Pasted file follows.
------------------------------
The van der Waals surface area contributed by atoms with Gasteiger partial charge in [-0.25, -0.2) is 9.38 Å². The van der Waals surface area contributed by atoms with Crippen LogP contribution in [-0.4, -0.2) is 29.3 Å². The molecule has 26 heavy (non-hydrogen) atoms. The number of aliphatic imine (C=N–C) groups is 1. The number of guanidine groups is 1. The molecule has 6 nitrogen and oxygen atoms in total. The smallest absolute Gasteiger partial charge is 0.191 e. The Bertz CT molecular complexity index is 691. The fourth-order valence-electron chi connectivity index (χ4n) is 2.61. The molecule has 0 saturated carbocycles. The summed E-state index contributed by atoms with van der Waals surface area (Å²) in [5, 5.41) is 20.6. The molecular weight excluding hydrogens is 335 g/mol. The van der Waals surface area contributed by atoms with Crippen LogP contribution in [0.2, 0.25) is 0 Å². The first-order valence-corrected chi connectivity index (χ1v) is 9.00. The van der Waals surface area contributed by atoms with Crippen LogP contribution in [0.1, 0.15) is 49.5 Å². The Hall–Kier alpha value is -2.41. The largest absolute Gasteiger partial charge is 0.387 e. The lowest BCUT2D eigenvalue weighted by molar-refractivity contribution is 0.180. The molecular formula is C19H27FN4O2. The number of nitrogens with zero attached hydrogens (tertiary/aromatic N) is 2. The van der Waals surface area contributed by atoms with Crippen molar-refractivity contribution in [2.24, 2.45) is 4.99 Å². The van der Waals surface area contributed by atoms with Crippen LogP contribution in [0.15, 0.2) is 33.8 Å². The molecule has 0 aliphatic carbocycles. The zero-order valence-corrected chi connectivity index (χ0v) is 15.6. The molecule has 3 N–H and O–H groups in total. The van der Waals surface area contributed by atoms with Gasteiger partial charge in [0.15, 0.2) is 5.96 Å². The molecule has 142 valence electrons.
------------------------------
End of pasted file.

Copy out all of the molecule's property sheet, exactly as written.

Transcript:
The van der Waals surface area contributed by atoms with Gasteiger partial charge in [-0.25, -0.2) is 9.38 Å². The van der Waals surface area contributed by atoms with Crippen LogP contribution in [-0.4, -0.2) is 29.3 Å². The molecule has 26 heavy (non-hydrogen) atoms. The number of aliphatic imine (C=N–C) groups is 1. The number of guanidine groups is 1. The molecule has 6 nitrogen and oxygen atoms in total. The smallest absolute Gasteiger partial charge is 0.191 e. The Bertz CT molecular complexity index is 691. The fourth-order valence-electron chi connectivity index (χ4n) is 2.61. The molecule has 0 saturated carbocycles. The summed E-state index contributed by atoms with van der Waals surface area (Å²) in [5, 5.41) is 20.6. The molecular weight excluding hydrogens is 335 g/mol. The van der Waals surface area contributed by atoms with Crippen LogP contribution in [0.2, 0.25) is 0 Å². The first-order valence-corrected chi connectivity index (χ1v) is 9.00. The van der Waals surface area contributed by atoms with Crippen LogP contribution in [0.1, 0.15) is 49.5 Å². The Hall–Kier alpha value is -2.41. The largest absolute Gasteiger partial charge is 0.387 e. The lowest BCUT2D eigenvalue weighted by molar-refractivity contribution is 0.180. The molecular formula is C19H27FN4O2. The number of nitrogens with zero attached hydrogens (tertiary/aromatic N) is 2. The van der Waals surface area contributed by atoms with Crippen molar-refractivity contribution in [2.24, 2.45) is 4.99 Å². The van der Waals surface area contributed by atoms with Crippen LogP contribution in [0.15, 0.2) is 33.8 Å². The molecule has 0 aliphatic carbocycles. The zero-order valence-corrected chi connectivity index (χ0v) is 15.6. The molecule has 3 N–H and O–H groups in total. The van der Waals surface area contributed by atoms with Gasteiger partial charge in [0.15, 0.2) is 5.96 Å². The molecule has 142 valence electrons.